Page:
The adoption of facial recognition software to identify customers will increase in the next few years, thanks to improvements in the technology though it has also been somewhat controversial, according to a panel talk at the recent Global Gaming Expo held at the Sands Expo Center in Las Vegas.
Panelists participating in the session, “Customer identification using facial recognition: the future is now,” agree the technology is more reliable and robust. Accuracy has been a main challenge with facial recognition, along with privacy concerns, since businesses and law enforcement began using the technology several years ago.
|Alec Massey introduces the panel.|
“We’re seeing (facial recognition) technologies actually performing now,” said panel moderator Alec Massey, director of PwC Connected Solutions practice for gaming, hospitality and leisure clients. “There’s a lot of good that comes with facial recognition.”
Facial recognition is a form of biometric identification that self-service kiosks are using to improve customer service, the others being fingerprint, retinal, palm print and thumb print scanning. While fingerprint scanning is considered the most common type of biometric identification, facial recognition is gaining in popularity.
Several restaurants have introduced facial recognition kiosks in recent years, including Burger Fi, based in South Florida; Caliburger, based in Pasadena, California; UFood Grill in Owings Mills, Maryland; Wao Bao, based in Chicago; and Malibu Poke, based in Dallas. Airports, hotel and casinos have also used facial recognition kiosks.
Companies that deploy kiosks — such as retailers and consumer brands — gave biometric identification a grade of 2.36 out of 4 as a “promising technology” in the 2019 Kiosk Marketplace Census Report.
Privacy concerns hamper adoption
Massey said privacy concerns continue to stem adoption of the technology, adding there is not yet any federal regulation governing how to use it. He noted some state and local governments have restricted its use by law enforcement. For example, San Francisco has banned the use of facial recognition by law enforcement and Somerville, Massachusetts and Oakland, California are considering similar laws.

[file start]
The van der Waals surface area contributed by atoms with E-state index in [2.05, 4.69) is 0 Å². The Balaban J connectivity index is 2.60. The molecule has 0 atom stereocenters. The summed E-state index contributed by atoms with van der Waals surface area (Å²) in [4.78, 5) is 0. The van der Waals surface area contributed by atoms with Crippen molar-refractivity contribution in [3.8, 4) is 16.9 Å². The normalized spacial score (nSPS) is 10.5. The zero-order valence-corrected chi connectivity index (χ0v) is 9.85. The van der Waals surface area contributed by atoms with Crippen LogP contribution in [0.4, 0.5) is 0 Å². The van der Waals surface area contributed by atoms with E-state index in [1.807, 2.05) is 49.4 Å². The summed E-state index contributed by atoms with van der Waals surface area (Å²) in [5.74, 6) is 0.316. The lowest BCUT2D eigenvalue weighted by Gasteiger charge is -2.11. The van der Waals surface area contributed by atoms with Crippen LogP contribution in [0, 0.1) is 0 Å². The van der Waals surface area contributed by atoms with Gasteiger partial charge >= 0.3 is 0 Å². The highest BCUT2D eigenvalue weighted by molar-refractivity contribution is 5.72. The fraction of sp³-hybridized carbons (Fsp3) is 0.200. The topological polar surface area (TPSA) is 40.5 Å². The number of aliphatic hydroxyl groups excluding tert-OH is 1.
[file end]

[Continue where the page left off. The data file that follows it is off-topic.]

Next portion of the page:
Regulations will take time to evolve, agreed panelist Nasr Satta, vice president of the innovation group at NRT Technology Corp. “Regulators always take small steps, and we certainly understand,” he said.
Yet while the regulatory environment remains murky, many private businesses are adopting the technology, notably in the casino industry.
“It’s come so far in just a couple of years, it’s incredible,” said panelist David Logue, vice president of security and surveillance and night club compliance officer for The Cosmopolitan in Las Vegas. “I’m confident it will be a great tool for us.” He said the technology today is 30% to 40% better than it was two years ago.
The casino can identify a person as they enter the building, he said, which improves the safety of the environment. His company is already refusing to allow certain individuals onto its premises. Logue declined to name the product his company is using.
Satta agreed with Logue, adding that good facial recognition products have learning embedded in them. Satta said the technology can also help financial institutions comply with anti-money laundering requirements.
Satta viewed compliance as the “risk” side of facial recognition technology. He actually sees more benefits on what he called the “reward” side, such as comping a hotel guest with a benefit as soon as they sit down in the lobby.
The “rewards” benefits will evolve slowly, Satta said, as companies will need to require guests to opt in to be scanned.
Panelist Jessica Medeiros Garrison, president of MDM27, a business development consultancy, expanded on the technology improvements, noting some products have artificial intelligence and neural networks that can adjust for angles and lighting when capturing images of peoples’ faces.
“This artificial intelligence really didn’t take off until the last two years,” Garrison said. Not only are law enforcement agencies using it to solve crimes faster, they are finding it helps solve multiple cases simultaneously. The technology has assisted in the areas of financial fraud, violent crimes and human trafficking.
Is it a job killer?
As with other types of self-service technology, facial recognition raises the question of replacing human labor. To this point, Garrison said organizations using the technology are repurposing employees to higher-value tasks.
Logue said he doesn’t believe consumers will object to facial recognition cameras in buildings. He noted that consumers were initially apprehensive about metal detectors at club entrances, but have come to accept it as a benefit.
The Transportation Security Administration reported in September that it has assessed facial recognition’s ability to compare passenger photos taken at the checkpoint against identity documents following a test at the McCarran International Airport in Las Vegas. The TSA collected passengers’ photos and biographic information from identity documents and retained it temporarily for technical analysis.
Pictures by Networld Media Group.